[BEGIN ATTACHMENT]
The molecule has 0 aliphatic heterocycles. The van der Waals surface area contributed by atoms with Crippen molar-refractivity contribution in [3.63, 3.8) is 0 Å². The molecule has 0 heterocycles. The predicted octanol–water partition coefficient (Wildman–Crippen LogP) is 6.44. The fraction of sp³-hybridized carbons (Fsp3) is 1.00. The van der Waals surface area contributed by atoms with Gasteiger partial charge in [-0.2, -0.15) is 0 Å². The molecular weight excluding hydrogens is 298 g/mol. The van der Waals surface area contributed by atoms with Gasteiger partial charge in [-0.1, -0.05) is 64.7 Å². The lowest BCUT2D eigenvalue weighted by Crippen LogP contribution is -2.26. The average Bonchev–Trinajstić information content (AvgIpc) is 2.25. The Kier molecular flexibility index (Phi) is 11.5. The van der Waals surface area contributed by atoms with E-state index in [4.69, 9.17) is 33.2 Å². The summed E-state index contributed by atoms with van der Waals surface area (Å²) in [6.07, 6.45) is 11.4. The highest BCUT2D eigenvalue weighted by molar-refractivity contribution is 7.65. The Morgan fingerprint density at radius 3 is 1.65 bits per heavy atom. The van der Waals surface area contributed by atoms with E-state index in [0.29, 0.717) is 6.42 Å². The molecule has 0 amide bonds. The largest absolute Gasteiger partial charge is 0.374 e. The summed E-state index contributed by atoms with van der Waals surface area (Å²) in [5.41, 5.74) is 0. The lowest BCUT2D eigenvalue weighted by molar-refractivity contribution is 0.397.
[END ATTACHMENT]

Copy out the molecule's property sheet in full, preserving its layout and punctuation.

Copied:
The molecule has 0 aliphatic heterocycles. The van der Waals surface area contributed by atoms with Crippen molar-refractivity contribution in [3.63, 3.8) is 0 Å². The molecule has 0 heterocycles. The predicted octanol–water partition coefficient (Wildman–Crippen LogP) is 6.44. The fraction of sp³-hybridized carbons (Fsp3) is 1.00. The van der Waals surface area contributed by atoms with Gasteiger partial charge in [-0.2, -0.15) is 0 Å². The molecular weight excluding hydrogens is 298 g/mol. The van der Waals surface area contributed by atoms with Gasteiger partial charge in [-0.1, -0.05) is 64.7 Å². The lowest BCUT2D eigenvalue weighted by Crippen LogP contribution is -2.26. The average Bonchev–Trinajstić information content (AvgIpc) is 2.25. The Kier molecular flexibility index (Phi) is 11.5. The van der Waals surface area contributed by atoms with E-state index in [4.69, 9.17) is 33.2 Å². The summed E-state index contributed by atoms with van der Waals surface area (Å²) in [6.07, 6.45) is 11.4. The highest BCUT2D eigenvalue weighted by molar-refractivity contribution is 7.65. The Morgan fingerprint density at radius 3 is 1.65 bits per heavy atom. The van der Waals surface area contributed by atoms with E-state index in [0.29, 0.717) is 6.42 Å². The molecule has 0 amide bonds. The largest absolute Gasteiger partial charge is 0.374 e. The summed E-state index contributed by atoms with van der Waals surface area (Å²) in [5.41, 5.74) is 0. The lowest BCUT2D eigenvalue weighted by molar-refractivity contribution is 0.397.